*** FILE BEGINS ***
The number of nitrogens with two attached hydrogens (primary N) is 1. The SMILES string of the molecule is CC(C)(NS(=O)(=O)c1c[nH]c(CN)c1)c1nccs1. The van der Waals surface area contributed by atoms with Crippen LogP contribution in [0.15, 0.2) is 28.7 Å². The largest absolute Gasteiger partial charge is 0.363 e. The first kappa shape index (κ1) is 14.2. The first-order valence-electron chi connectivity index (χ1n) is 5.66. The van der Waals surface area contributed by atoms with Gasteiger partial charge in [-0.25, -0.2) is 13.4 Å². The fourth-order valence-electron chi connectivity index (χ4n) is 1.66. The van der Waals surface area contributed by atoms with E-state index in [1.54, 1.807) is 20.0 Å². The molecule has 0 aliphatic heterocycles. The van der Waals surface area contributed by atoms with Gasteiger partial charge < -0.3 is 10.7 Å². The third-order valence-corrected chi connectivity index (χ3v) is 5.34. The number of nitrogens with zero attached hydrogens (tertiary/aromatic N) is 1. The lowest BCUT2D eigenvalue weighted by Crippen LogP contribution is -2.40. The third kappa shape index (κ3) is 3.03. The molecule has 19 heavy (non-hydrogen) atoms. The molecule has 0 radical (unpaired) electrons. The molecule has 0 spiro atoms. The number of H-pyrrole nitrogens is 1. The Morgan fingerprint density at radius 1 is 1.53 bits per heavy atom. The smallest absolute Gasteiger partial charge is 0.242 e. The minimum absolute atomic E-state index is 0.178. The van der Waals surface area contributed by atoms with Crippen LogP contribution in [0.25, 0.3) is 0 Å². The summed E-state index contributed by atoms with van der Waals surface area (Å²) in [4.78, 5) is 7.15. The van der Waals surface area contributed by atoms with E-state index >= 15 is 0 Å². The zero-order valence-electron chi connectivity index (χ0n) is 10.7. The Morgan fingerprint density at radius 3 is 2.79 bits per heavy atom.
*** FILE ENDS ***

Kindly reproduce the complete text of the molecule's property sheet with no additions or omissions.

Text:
The number of nitrogens with two attached hydrogens (primary N) is 1. The SMILES string of the molecule is CC(C)(NS(=O)(=O)c1c[nH]c(CN)c1)c1nccs1. The van der Waals surface area contributed by atoms with Crippen LogP contribution in [0.15, 0.2) is 28.7 Å². The largest absolute Gasteiger partial charge is 0.363 e. The first kappa shape index (κ1) is 14.2. The first-order valence-electron chi connectivity index (χ1n) is 5.66. The van der Waals surface area contributed by atoms with Gasteiger partial charge in [-0.25, -0.2) is 13.4 Å². The fourth-order valence-electron chi connectivity index (χ4n) is 1.66. The van der Waals surface area contributed by atoms with E-state index in [1.54, 1.807) is 20.0 Å². The molecule has 0 aliphatic heterocycles. The van der Waals surface area contributed by atoms with Gasteiger partial charge < -0.3 is 10.7 Å². The third-order valence-corrected chi connectivity index (χ3v) is 5.34. The number of nitrogens with zero attached hydrogens (tertiary/aromatic N) is 1. The lowest BCUT2D eigenvalue weighted by Crippen LogP contribution is -2.40. The third kappa shape index (κ3) is 3.03. The molecule has 19 heavy (non-hydrogen) atoms. The molecule has 0 radical (unpaired) electrons. The molecule has 0 spiro atoms. The number of H-pyrrole nitrogens is 1. The Morgan fingerprint density at radius 1 is 1.53 bits per heavy atom. The smallest absolute Gasteiger partial charge is 0.242 e. The minimum absolute atomic E-state index is 0.178. The van der Waals surface area contributed by atoms with Crippen LogP contribution in [0.25, 0.3) is 0 Å². The summed E-state index contributed by atoms with van der Waals surface area (Å²) in [4.78, 5) is 7.15. The van der Waals surface area contributed by atoms with E-state index >= 15 is 0 Å². The zero-order valence-electron chi connectivity index (χ0n) is 10.7. The Morgan fingerprint density at radius 3 is 2.79 bits per heavy atom.